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Invest Ophthalmol Vis Sci. 2001 Apr;42(5):987-94.

Blockade of CD40-CD154 costimulatory pathway promotes survival of allogeneic corneal transplants.

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  • 1Schepens Eye Research Institute, Department of Ophthalmology, Harvard Medical School, Boston, Massachusetts 02114, USA.

Abstract

PURPOSE:

To determine the effect of systemic anti-CD154 monoclonal antibody on the survival of orthotopic murine corneal transplants.

METHODS:

BALB/c mice were used as recipients of syngeneic, multiple minor histocompatability (H)-disparate, or major histocompatibility complex MHC-mismatched corneal transplants. Recipient beds were either avascular (normal risk) or neovascularized (high risk). Mice were randomized to receive either anti-CD154 antibody or control immunoglobulin by intraperitoneal injection at surgery and once weekly after surgery. After orthotopic corneal transplantation, all grafts were evaluated for signs of rejection by slit lamp biomicroscopy over 8 weeks. The high-risk transplants were continuously observed until week 18 after the therapy was discontinued at week 8. Allospecific delayed-type hypersensitivity (DTH) was evaluated after transplantation in high-risk graft recipients. Frequency of interferon (IFN)-gamma-secreting T cells in the hosts was measured by enzyme-linked immunospot (ELISPOT) assay.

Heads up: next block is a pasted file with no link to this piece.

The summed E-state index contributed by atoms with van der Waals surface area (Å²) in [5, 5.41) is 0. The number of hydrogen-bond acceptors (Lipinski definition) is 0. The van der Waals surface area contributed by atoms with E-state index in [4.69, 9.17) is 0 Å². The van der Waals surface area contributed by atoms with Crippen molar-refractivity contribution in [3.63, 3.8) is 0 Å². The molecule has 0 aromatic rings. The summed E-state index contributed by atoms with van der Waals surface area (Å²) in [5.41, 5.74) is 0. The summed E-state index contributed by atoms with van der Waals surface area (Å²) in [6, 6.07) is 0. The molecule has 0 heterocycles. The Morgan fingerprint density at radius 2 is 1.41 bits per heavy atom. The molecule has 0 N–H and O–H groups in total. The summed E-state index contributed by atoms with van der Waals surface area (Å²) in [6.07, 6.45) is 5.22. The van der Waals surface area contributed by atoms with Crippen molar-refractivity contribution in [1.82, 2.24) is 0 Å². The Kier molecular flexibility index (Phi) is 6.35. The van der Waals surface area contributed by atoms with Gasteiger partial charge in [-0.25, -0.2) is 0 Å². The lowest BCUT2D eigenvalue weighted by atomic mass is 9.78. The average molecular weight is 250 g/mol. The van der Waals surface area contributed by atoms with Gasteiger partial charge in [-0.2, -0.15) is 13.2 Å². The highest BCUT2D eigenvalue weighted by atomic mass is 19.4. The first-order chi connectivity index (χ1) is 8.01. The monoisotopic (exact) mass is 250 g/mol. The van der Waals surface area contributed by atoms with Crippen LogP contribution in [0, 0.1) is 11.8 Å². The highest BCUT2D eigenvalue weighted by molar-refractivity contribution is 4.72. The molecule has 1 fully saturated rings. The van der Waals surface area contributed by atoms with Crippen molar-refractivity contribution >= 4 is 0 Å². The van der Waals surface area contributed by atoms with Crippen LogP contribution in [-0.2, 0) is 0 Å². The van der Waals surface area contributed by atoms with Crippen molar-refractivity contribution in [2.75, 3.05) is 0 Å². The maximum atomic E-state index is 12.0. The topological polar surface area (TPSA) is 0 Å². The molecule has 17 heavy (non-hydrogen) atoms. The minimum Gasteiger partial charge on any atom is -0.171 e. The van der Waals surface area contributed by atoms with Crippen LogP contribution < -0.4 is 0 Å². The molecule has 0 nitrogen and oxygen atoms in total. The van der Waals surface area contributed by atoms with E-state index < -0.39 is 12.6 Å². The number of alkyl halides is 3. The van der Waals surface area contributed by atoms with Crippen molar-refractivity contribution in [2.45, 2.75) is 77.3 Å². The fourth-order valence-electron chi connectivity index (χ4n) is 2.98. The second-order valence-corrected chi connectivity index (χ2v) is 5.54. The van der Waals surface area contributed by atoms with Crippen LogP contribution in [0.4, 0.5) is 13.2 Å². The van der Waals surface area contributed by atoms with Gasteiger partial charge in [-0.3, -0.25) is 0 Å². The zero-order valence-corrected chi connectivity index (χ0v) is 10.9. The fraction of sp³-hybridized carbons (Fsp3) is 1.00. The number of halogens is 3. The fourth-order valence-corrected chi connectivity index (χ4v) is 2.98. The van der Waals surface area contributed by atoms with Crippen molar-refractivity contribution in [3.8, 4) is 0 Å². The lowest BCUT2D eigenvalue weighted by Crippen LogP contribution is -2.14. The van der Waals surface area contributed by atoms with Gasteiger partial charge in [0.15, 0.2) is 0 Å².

RESULTS:

In normal-risk transplantation, the 8-week survival rate improved from 25% in control mice to 88% in anti-CD154-treated hosts of minor H-disparate grafts (P = 0.0087) and from 78% in control mice to 100% in anti-CD154-treated recipients of MHC-mismatched transplants (P = 0.177). Of particular significance, in high-risk transplantation, anti-CD154 therapy dramatically enhanced the survival of both minor H- and MHC-disparate corneal transplants to 100% (P = 0.0001) and 92% (P = 0.0002), respectively. In addition, the anti-CD154-treated mice did not exhibit allospecific immunity. However, termination of anti-CD154 led to some loss in graft survival, especially among high-risk minor H-disparate grafts. The frequency of IFN-gamma-producing T cells was significantly reduced in anti-CD154-treated hosts.

CONCLUSIONS:

Continuous suppression of the CD40-CD154 costimulatory pathway promotes the acceptance of corneal transplants, regardless of the degree of allodisparity or preoperative risk. The beneficial effect of anti-CD154 treatment may be due in part to inhibition of Th1-mediated responses.

PMID:
11274076
[PubMed - indexed for MEDLINE]
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